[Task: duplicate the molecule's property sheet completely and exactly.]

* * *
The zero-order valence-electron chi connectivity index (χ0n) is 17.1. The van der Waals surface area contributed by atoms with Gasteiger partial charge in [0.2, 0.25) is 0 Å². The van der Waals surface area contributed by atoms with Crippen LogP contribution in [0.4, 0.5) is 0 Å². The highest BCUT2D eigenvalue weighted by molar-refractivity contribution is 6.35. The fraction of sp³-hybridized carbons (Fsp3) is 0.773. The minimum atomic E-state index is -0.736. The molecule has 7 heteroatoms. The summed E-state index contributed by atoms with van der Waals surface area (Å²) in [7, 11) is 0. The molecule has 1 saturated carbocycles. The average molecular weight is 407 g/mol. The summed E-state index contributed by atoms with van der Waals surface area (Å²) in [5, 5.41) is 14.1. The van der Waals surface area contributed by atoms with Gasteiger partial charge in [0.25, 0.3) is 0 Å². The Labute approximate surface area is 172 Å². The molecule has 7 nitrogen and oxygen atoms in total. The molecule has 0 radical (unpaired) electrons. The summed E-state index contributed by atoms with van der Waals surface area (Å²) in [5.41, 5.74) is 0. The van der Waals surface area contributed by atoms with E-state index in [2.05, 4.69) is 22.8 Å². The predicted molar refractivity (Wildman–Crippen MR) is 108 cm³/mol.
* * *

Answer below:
The zero-order valence-electron chi connectivity index (χ0n) is 17.1. The van der Waals surface area contributed by atoms with Gasteiger partial charge in [0.2, 0.25) is 0 Å². The van der Waals surface area contributed by atoms with Crippen LogP contribution in [0.4, 0.5) is 0 Å². The highest BCUT2D eigenvalue weighted by molar-refractivity contribution is 6.35. The fraction of sp³-hybridized carbons (Fsp3) is 0.773. The minimum atomic E-state index is -0.736. The molecule has 7 heteroatoms. The summed E-state index contributed by atoms with van der Waals surface area (Å²) in [7, 11) is 0. The molecule has 1 saturated carbocycles. The average molecular weight is 407 g/mol. The summed E-state index contributed by atoms with van der Waals surface area (Å²) in [5, 5.41) is 14.1. The van der Waals surface area contributed by atoms with Gasteiger partial charge in [0.25, 0.3) is 0 Å². The Labute approximate surface area is 172 Å². The molecule has 7 nitrogen and oxygen atoms in total. The molecule has 0 radical (unpaired) electrons. The summed E-state index contributed by atoms with van der Waals surface area (Å²) in [5.41, 5.74) is 0. The van der Waals surface area contributed by atoms with E-state index in [2.05, 4.69) is 22.8 Å². The predicted molar refractivity (Wildman–Crippen MR) is 108 cm³/mol.